These are just conjectures since we can’t really know what another person’s hidden goals may be. I share this for the purpose of encouraging you to look at your own hidden goals – the goals that can be gleaned from your actual behaviors. So don’t see hidden goals as some absolute truth you’re trying to discover about yourself (or about other people). Rather see this as a tool that you can use to better understand your behavior and where you may be heading, so you can make more conscious choices.

If you play fast and loose with intelligent health precautions these days, consider the potential hidden goal that you may be trying to get sick. Then ask why you might want to do that. Do you see any potential benefits to a period of illness?

Illness can provide many benefits. It’s a period of rest. People’s expectations are immediately lowered, so it can make life easier, especially socially. You may be treated with more caring and compassion. Many of your problems will be put on pause – and some may even be improved or solved by your illness, such as interpersonal problems. An illness can remind you to appreciate good health and how precious it is, so you feel extra good when you recover.

Have you ever gotten sick in the past and found afterwards that it wasn’t such a bad thing? The experience may not be so great, but when you look at the full package, it’s not necessarily all bad.

The lesson of hidden goals with respect to illness is this: Watch out for when getting sick might actually give you some nice benefits or more options – especially when you see your behavior sliding in the direction of courting illness, like Trump’s behavior has been for months. That’s a good time to acknowledge the hidden goal and give it some conscious expression instead. You don’t have to court illness to get those benefits. You can create those benefits in other ways.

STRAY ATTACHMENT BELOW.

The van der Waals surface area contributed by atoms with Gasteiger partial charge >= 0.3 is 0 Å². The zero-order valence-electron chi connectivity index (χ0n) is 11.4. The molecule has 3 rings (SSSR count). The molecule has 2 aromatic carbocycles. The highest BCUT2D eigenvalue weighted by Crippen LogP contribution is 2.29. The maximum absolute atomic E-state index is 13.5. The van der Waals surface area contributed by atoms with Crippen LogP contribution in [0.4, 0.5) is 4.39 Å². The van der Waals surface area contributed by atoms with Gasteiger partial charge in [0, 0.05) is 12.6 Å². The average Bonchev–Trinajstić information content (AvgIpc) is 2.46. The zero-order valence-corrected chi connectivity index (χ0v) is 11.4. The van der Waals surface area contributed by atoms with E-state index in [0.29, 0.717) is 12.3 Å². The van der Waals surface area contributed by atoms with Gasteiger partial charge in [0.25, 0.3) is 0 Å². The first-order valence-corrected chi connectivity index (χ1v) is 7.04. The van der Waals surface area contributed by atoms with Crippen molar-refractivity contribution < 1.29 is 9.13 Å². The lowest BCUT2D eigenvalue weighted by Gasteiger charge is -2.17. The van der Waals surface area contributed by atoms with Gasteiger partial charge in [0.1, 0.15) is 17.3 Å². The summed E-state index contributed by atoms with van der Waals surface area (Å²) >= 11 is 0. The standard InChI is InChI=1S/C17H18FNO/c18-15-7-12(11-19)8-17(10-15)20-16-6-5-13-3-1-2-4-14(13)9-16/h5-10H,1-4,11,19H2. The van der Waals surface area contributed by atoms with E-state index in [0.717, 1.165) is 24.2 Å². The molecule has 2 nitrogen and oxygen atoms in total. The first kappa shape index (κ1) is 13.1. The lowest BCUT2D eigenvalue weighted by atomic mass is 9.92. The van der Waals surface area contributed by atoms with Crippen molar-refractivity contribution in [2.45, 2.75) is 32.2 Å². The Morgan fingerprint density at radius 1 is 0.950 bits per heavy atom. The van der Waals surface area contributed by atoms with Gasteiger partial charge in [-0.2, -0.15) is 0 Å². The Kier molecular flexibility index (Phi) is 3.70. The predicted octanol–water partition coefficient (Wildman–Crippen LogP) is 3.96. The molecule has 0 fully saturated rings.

If you suspect that based on your behaviors, you may be courting illness, consider that you’re actually dealing with a social problem. If you lived alone on an island, you wouldn’t need to get sick just to earn a break from people’s expectations. So the warning signs of courting illness can point towards the need to invest in better management of social boundaries and expectations and win-win relationships.

You can also see this as a lifestyle problem. If illness starts to look better than wellness, at least to give you access to a short period of rest, that signals that your lifestyle is out of balance and that it would be wise to incorporate more rest. You can claim a lifestyle that includes sufficient time for rest and play. Maintain a lifestyle that provides an accessible pathway to the benefits of illness without actually having to get sick.